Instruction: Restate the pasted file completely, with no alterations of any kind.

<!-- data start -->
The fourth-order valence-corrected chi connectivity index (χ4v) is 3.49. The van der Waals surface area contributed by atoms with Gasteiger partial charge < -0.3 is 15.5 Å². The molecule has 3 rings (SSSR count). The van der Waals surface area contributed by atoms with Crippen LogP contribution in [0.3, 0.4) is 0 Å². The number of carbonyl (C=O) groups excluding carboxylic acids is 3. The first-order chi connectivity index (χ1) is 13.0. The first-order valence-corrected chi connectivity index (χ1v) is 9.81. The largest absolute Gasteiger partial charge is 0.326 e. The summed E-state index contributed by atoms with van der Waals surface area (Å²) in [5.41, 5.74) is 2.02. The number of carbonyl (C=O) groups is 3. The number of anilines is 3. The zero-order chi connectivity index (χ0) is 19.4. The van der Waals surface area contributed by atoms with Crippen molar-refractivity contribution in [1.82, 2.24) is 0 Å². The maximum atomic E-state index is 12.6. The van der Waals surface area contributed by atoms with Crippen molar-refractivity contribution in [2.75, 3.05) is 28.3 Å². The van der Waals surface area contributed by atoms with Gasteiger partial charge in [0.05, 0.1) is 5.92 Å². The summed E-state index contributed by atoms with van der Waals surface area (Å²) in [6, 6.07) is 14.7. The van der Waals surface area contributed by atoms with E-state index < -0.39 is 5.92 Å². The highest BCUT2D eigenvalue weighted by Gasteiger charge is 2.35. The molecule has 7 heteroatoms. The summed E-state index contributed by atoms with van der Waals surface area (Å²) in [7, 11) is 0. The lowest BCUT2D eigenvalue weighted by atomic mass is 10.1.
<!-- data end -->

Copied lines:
The fourth-order valence-corrected chi connectivity index (χ4v) is 3.49. The van der Waals surface area contributed by atoms with Gasteiger partial charge < -0.3 is 15.5 Å². The molecule has 3 rings (SSSR count). The van der Waals surface area contributed by atoms with Crippen LogP contribution in [0.3, 0.4) is 0 Å². The number of carbonyl (C=O) groups excluding carboxylic acids is 3. The first-order chi connectivity index (χ1) is 13.0. The first-order valence-corrected chi connectivity index (χ1v) is 9.81. The largest absolute Gasteiger partial charge is 0.326 e. The summed E-state index contributed by atoms with van der Waals surface area (Å²) in [5.41, 5.74) is 2.02. The number of carbonyl (C=O) groups is 3. The number of anilines is 3. The zero-order chi connectivity index (χ0) is 19.4. The van der Waals surface area contributed by atoms with Crippen molar-refractivity contribution in [1.82, 2.24) is 0 Å². The maximum atomic E-state index is 12.6. The van der Waals surface area contributed by atoms with Crippen molar-refractivity contribution in [2.75, 3.05) is 28.3 Å². The van der Waals surface area contributed by atoms with Gasteiger partial charge in [0.05, 0.1) is 5.92 Å². The summed E-state index contributed by atoms with van der Waals surface area (Å²) in [6, 6.07) is 14.7. The van der Waals surface area contributed by atoms with E-state index < -0.39 is 5.92 Å². The highest BCUT2D eigenvalue weighted by Gasteiger charge is 2.35. The molecule has 7 heteroatoms. The summed E-state index contributed by atoms with van der Waals surface area (Å²) in [7, 11) is 0. The lowest BCUT2D eigenvalue weighted by atomic mass is 10.1.